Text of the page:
Cora Hilts is the Co-Founder and CEO of Rêve En Vert (REV). Since launching six years ago REV has established itself as the premier online e-tailer of honest sustainable luxury, fashion, beauty, and lifestyle. Female forward with a mission to implement Cora’s feminist philosophy of daily life into the business model and ethos, REV believes in quality style made from a place of consciousness — delivering long-lasting fashion you’ll be proud to wear.
I came up with the idea for Rêve En Vert oddly whilst I sat in a class on renewable energy. My professor mentioned that after the oil and gas industry, fashion was the second most polluting industry on earth. I was completely shocked. Now a lot of us are aware of this fact, but six years ago, I just couldn’t believe that an industry that was meant to be so innovative and creative could be so far behind on environmental and humanitarian concerns. How could something so beautiful be so ugly? That’s when REV was born — a retail site that would curate only sustainable items that were made as aesthetically as they were ethically, which would allow for people to make significant change in the way they shop easily. We began as a sustainable fashion retailer but now have evolved to so much more for overall conscious living.
I think that people have long associated the idea of "luxury" as something from afar, unobtainable, expensive, highly modeled, and covetable just because it's been marketed to us to be so. To me, what luxury is now is made in harmony with people and the earth, local production, organic, and even regenerative materials — items that bring us a sense of purpose and meaning rather than fulfill our own egos. I also think sustainable items can be just as beautiful, if not more beautiful, than luxury items if we start to redefine what aesthetic should mean in a world suffering from so many climate, humanitarian, and animal crises.
We look at all aspects of business when it comes to sustainability — from shipping and packaging all the way through to the manufacturing of the products we curate and sell. We use carbon neutral shipping, and donate to Trees for the Future to further offset carbon emissions that inevitably come with running a retail site. We also have banned single use plastic moving forward as it’s unbelievable the amount of plastic still used even within sustainable companies. At Rêve En Vert we are trying to set the bar when it comes to ethical selling.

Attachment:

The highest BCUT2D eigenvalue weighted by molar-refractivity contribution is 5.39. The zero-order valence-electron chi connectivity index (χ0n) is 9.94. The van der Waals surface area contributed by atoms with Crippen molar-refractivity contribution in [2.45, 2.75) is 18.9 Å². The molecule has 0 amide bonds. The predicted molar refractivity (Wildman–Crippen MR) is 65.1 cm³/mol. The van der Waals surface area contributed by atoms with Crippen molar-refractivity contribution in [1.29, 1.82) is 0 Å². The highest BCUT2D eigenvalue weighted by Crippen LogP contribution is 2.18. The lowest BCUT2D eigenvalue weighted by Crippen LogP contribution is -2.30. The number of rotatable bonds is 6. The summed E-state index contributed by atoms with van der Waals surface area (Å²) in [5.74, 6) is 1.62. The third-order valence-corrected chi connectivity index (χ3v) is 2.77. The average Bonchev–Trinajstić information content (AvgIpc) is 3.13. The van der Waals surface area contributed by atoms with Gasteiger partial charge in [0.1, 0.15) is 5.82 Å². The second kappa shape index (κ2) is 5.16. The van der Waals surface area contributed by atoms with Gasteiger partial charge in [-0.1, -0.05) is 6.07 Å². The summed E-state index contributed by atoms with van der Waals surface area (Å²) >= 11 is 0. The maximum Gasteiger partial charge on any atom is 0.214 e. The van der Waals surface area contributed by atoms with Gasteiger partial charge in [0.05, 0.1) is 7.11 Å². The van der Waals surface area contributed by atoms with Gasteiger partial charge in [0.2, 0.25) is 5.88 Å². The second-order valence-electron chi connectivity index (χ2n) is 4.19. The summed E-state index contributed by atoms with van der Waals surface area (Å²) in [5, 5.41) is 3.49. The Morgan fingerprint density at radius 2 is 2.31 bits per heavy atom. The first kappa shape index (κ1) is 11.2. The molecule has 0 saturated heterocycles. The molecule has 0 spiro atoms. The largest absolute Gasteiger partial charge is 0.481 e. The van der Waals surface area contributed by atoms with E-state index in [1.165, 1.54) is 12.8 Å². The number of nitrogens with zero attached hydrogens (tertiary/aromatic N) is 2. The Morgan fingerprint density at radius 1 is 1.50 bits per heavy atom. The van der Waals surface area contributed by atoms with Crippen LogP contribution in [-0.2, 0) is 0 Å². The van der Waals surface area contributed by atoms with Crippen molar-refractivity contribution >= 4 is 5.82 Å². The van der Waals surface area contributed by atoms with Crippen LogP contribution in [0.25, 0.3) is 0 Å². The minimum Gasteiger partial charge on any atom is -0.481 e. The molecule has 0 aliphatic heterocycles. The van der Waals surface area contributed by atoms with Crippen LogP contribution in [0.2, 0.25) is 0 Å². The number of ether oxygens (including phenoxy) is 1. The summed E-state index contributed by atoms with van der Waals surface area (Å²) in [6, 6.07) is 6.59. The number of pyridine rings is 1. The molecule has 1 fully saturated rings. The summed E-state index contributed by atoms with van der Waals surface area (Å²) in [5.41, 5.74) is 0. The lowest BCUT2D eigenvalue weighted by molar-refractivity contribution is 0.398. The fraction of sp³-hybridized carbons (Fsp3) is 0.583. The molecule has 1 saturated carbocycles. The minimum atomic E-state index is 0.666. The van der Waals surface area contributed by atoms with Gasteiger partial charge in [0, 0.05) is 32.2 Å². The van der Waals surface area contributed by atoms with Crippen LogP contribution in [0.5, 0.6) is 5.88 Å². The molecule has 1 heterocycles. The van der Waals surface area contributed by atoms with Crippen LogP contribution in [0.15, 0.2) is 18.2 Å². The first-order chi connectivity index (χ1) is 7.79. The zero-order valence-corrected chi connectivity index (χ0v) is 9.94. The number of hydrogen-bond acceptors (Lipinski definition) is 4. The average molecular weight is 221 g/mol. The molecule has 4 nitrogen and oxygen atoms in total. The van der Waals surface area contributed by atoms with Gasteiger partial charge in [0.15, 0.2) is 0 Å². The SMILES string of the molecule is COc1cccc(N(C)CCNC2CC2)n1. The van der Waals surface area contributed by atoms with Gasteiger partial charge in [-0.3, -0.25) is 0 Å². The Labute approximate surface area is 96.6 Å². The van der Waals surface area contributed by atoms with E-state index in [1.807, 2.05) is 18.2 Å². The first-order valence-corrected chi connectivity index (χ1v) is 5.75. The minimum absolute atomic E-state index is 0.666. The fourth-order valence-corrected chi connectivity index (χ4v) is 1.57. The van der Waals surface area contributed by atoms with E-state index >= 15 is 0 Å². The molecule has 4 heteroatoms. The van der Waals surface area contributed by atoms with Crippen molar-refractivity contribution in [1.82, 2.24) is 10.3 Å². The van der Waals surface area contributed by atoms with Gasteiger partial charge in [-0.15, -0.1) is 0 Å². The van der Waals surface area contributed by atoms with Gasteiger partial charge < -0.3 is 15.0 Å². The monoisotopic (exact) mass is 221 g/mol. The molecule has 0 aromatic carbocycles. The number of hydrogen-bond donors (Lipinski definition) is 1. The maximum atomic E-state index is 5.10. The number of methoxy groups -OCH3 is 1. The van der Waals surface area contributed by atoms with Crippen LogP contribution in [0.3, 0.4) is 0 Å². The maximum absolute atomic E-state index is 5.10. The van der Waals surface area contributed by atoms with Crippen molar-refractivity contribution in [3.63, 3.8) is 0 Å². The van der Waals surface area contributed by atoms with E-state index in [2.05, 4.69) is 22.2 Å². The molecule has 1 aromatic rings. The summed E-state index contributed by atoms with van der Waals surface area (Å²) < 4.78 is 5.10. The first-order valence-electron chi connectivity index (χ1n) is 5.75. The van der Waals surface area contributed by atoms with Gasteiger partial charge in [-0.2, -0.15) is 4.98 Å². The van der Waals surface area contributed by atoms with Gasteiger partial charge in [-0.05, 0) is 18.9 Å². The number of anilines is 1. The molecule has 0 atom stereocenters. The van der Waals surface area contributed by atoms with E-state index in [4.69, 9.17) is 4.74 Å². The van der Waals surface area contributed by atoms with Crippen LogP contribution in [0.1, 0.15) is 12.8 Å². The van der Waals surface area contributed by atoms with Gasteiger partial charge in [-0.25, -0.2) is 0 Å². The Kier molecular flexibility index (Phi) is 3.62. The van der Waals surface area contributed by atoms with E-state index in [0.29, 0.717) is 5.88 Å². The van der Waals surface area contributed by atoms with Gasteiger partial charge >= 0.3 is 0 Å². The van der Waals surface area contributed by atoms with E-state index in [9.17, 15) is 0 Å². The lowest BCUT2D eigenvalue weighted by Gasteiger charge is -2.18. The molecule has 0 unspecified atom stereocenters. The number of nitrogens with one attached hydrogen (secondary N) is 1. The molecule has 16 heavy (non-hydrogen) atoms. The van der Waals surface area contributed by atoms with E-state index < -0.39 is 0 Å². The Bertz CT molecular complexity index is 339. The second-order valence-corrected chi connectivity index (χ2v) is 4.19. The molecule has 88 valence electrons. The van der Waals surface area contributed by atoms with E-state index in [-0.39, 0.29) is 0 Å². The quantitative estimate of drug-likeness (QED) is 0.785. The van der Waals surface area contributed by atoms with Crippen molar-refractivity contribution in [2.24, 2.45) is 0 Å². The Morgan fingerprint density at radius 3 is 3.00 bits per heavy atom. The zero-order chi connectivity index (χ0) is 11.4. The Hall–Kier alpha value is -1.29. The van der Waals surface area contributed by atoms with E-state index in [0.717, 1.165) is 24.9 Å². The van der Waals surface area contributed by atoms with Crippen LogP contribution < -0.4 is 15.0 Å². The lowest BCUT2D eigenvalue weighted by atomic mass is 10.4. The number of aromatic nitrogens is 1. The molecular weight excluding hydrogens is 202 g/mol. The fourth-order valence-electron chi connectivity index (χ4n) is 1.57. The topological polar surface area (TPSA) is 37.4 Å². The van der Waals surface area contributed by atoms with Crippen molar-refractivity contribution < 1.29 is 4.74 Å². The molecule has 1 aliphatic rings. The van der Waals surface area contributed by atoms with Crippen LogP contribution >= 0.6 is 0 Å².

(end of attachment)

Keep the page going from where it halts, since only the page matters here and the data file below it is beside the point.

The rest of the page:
Every brand that comes on to the site still passes by me. We use four basic pillars to define what makes a line sustainable to us at REV: organic, remade, local, and fair. These are the principles I came up to define sustainability when I first started the brand and I have felt strongly that these should remain at the core of how we look at the ethos of the designers and businesses we choose to work with. On our new website, we have come up with many more sustainable criteria that you can find on each item to describe their strongest assets as well.
I think every time we hear from a member of our community that we have helped them make a change or learn something new I am proud… so it's a culmination of thousands of moments over the past few years.
My husband and I just bought an old farmhouse on the coast of Maine that we are renovating sustainably. This has taught me so much about looking into every aspect of our lives — from the energy we use to the way we take water from the ground and for what purpose. We have signed up to Arcadia which I would recommend everyone look at — it's a community solar project that allows almost everyone in America to switch to renewable energy sources quickly. We also are starting our own organic vegetable and flower garden so we can eat as locally as possible, whilst looking at regenerating the soil at the same time. We are lucky enough to have a big yard, so we will be planting lots of indigenous plants and trees for our local bees, birds, and any other creatures who need shelter and food. I have loved moving from London to Maine for this reason of being so much more connected to the Earth.
When it comes to consumerism, we need to all purchase the items that we really need and in the most considered way possible. Also, we need to be engaged with who produces the things we buy — where we put our money is one of the most important things we can do in shaping the world we want to live in. We are seeing conscious consumerism rise quickly in food; it’s now cool to eat organic, go meet our local farmers, and really think about what we put in our bodies. Imagine how well we would all be doing if we paid that sort of attention to what we used for beauty and how we consumed fashion. For me, fast fashion is like eating at a fast food restaurant — the greasy french fries may taste good for a moment, but shortly afterwards you just feel awful.